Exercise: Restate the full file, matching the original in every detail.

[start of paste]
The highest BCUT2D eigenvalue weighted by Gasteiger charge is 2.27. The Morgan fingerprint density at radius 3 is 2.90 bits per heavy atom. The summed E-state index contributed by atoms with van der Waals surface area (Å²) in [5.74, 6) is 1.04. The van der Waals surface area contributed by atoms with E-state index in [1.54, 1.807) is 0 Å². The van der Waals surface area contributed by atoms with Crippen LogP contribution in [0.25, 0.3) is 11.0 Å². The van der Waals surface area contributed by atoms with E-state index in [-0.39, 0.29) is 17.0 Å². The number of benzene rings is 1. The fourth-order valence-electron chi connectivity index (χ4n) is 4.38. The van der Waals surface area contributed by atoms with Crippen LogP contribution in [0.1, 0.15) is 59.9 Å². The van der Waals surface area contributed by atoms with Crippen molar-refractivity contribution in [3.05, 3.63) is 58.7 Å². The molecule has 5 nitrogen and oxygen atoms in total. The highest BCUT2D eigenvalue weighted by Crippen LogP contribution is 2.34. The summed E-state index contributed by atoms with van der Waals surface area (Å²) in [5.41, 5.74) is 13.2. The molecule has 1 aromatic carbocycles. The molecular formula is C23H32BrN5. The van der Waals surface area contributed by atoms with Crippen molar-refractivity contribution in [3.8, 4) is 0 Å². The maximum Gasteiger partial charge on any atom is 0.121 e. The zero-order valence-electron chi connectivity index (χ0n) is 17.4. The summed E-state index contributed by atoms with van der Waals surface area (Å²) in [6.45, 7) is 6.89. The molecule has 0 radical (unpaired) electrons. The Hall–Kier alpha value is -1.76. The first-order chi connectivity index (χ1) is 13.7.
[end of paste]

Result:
The highest BCUT2D eigenvalue weighted by Gasteiger charge is 2.27. The Morgan fingerprint density at radius 3 is 2.90 bits per heavy atom. The summed E-state index contributed by atoms with van der Waals surface area (Å²) in [5.74, 6) is 1.04. The van der Waals surface area contributed by atoms with E-state index in [1.54, 1.807) is 0 Å². The van der Waals surface area contributed by atoms with Crippen LogP contribution in [0.25, 0.3) is 11.0 Å². The van der Waals surface area contributed by atoms with E-state index in [-0.39, 0.29) is 17.0 Å². The number of benzene rings is 1. The fourth-order valence-electron chi connectivity index (χ4n) is 4.38. The van der Waals surface area contributed by atoms with Crippen LogP contribution in [0.1, 0.15) is 59.9 Å². The van der Waals surface area contributed by atoms with Crippen molar-refractivity contribution in [3.05, 3.63) is 58.7 Å². The molecule has 5 nitrogen and oxygen atoms in total. The highest BCUT2D eigenvalue weighted by Crippen LogP contribution is 2.34. The summed E-state index contributed by atoms with van der Waals surface area (Å²) in [5.41, 5.74) is 13.2. The molecule has 1 aromatic carbocycles. The molecular formula is C23H32BrN5. The van der Waals surface area contributed by atoms with Crippen molar-refractivity contribution in [3.8, 4) is 0 Å². The maximum Gasteiger partial charge on any atom is 0.121 e. The zero-order valence-electron chi connectivity index (χ0n) is 17.4. The summed E-state index contributed by atoms with van der Waals surface area (Å²) in [6.45, 7) is 6.89. The molecule has 0 radical (unpaired) electrons. The Hall–Kier alpha value is -1.76. The first-order chi connectivity index (χ1) is 13.7.